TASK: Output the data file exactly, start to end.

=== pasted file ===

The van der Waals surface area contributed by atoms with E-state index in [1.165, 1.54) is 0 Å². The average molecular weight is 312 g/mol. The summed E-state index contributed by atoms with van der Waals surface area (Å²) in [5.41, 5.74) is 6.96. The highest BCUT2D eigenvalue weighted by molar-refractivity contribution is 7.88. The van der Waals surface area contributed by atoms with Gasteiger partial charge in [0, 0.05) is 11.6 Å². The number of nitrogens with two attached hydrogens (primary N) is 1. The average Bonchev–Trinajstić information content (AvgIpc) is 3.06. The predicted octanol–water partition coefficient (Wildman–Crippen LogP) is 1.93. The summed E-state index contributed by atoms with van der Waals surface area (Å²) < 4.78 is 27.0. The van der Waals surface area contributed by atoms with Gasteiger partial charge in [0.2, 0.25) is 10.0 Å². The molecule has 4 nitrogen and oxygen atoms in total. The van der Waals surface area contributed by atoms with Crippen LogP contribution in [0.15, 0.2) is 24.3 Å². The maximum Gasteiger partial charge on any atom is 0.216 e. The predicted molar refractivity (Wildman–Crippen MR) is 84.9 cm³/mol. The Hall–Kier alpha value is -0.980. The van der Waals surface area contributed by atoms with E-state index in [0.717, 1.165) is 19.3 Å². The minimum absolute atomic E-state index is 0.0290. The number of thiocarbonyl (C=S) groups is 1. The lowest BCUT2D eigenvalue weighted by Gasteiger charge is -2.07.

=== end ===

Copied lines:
The van der Waals surface area contributed by atoms with E-state index in [1.165, 1.54) is 0 Å². The average molecular weight is 312 g/mol. The summed E-state index contributed by atoms with van der Waals surface area (Å²) in [5.41, 5.74) is 6.96. The highest BCUT2D eigenvalue weighted by molar-refractivity contribution is 7.88. The van der Waals surface area contributed by atoms with Gasteiger partial charge in [0, 0.05) is 11.6 Å². The number of nitrogens with two attached hydrogens (primary N) is 1. The average Bonchev–Trinajstić information content (AvgIpc) is 3.06. The predicted octanol–water partition coefficient (Wildman–Crippen LogP) is 1.93. The summed E-state index contributed by atoms with van der Waals surface area (Å²) < 4.78 is 27.0. The van der Waals surface area contributed by atoms with Gasteiger partial charge in [0.2, 0.25) is 10.0 Å². The molecule has 4 nitrogen and oxygen atoms in total. The van der Waals surface area contributed by atoms with Crippen LogP contribution in [0.15, 0.2) is 24.3 Å². The maximum Gasteiger partial charge on any atom is 0.216 e. The predicted molar refractivity (Wildman–Crippen MR) is 84.9 cm³/mol. The Hall–Kier alpha value is -0.980. The van der Waals surface area contributed by atoms with E-state index in [0.717, 1.165) is 19.3 Å². The minimum absolute atomic E-state index is 0.0290. The number of thiocarbonyl (C=S) groups is 1. The lowest BCUT2D eigenvalue weighted by Gasteiger charge is -2.07.